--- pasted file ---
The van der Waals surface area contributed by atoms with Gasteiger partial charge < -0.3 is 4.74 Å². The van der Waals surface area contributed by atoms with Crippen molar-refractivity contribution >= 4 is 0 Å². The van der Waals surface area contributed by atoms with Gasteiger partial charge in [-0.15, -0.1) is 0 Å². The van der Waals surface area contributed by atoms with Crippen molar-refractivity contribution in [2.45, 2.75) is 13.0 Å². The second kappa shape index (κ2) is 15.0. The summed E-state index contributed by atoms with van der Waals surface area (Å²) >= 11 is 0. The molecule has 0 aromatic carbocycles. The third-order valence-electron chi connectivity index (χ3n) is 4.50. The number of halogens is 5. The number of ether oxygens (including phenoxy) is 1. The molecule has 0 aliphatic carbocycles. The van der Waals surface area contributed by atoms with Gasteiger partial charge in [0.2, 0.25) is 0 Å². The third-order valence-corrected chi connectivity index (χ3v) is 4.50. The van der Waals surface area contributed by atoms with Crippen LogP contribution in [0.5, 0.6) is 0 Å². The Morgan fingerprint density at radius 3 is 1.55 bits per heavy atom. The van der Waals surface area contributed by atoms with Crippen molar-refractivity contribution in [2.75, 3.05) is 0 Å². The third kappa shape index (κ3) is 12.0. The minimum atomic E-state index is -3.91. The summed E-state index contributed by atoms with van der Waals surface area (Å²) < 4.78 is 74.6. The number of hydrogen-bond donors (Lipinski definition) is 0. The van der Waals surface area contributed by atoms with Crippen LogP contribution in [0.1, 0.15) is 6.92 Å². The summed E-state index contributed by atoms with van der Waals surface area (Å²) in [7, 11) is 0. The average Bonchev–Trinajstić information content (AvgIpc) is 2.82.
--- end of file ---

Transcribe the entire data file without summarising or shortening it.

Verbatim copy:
The van der Waals surface area contributed by atoms with Gasteiger partial charge < -0.3 is 4.74 Å². The van der Waals surface area contributed by atoms with Crippen molar-refractivity contribution >= 4 is 0 Å². The van der Waals surface area contributed by atoms with Gasteiger partial charge in [-0.15, -0.1) is 0 Å². The van der Waals surface area contributed by atoms with Crippen molar-refractivity contribution in [2.45, 2.75) is 13.0 Å². The second kappa shape index (κ2) is 15.0. The summed E-state index contributed by atoms with van der Waals surface area (Å²) >= 11 is 0. The molecule has 0 aromatic carbocycles. The third-order valence-electron chi connectivity index (χ3n) is 4.50. The number of halogens is 5. The number of ether oxygens (including phenoxy) is 1. The molecule has 0 aliphatic carbocycles. The van der Waals surface area contributed by atoms with Gasteiger partial charge in [0.2, 0.25) is 0 Å². The third-order valence-corrected chi connectivity index (χ3v) is 4.50. The van der Waals surface area contributed by atoms with Crippen LogP contribution in [0.5, 0.6) is 0 Å². The Morgan fingerprint density at radius 3 is 1.55 bits per heavy atom. The van der Waals surface area contributed by atoms with Crippen molar-refractivity contribution in [2.75, 3.05) is 0 Å². The third kappa shape index (κ3) is 12.0. The minimum atomic E-state index is -3.91. The summed E-state index contributed by atoms with van der Waals surface area (Å²) < 4.78 is 74.6. The number of hydrogen-bond donors (Lipinski definition) is 0. The van der Waals surface area contributed by atoms with Crippen LogP contribution in [0.1, 0.15) is 6.92 Å². The summed E-state index contributed by atoms with van der Waals surface area (Å²) in [7, 11) is 0. The average Bonchev–Trinajstić information content (AvgIpc) is 2.82.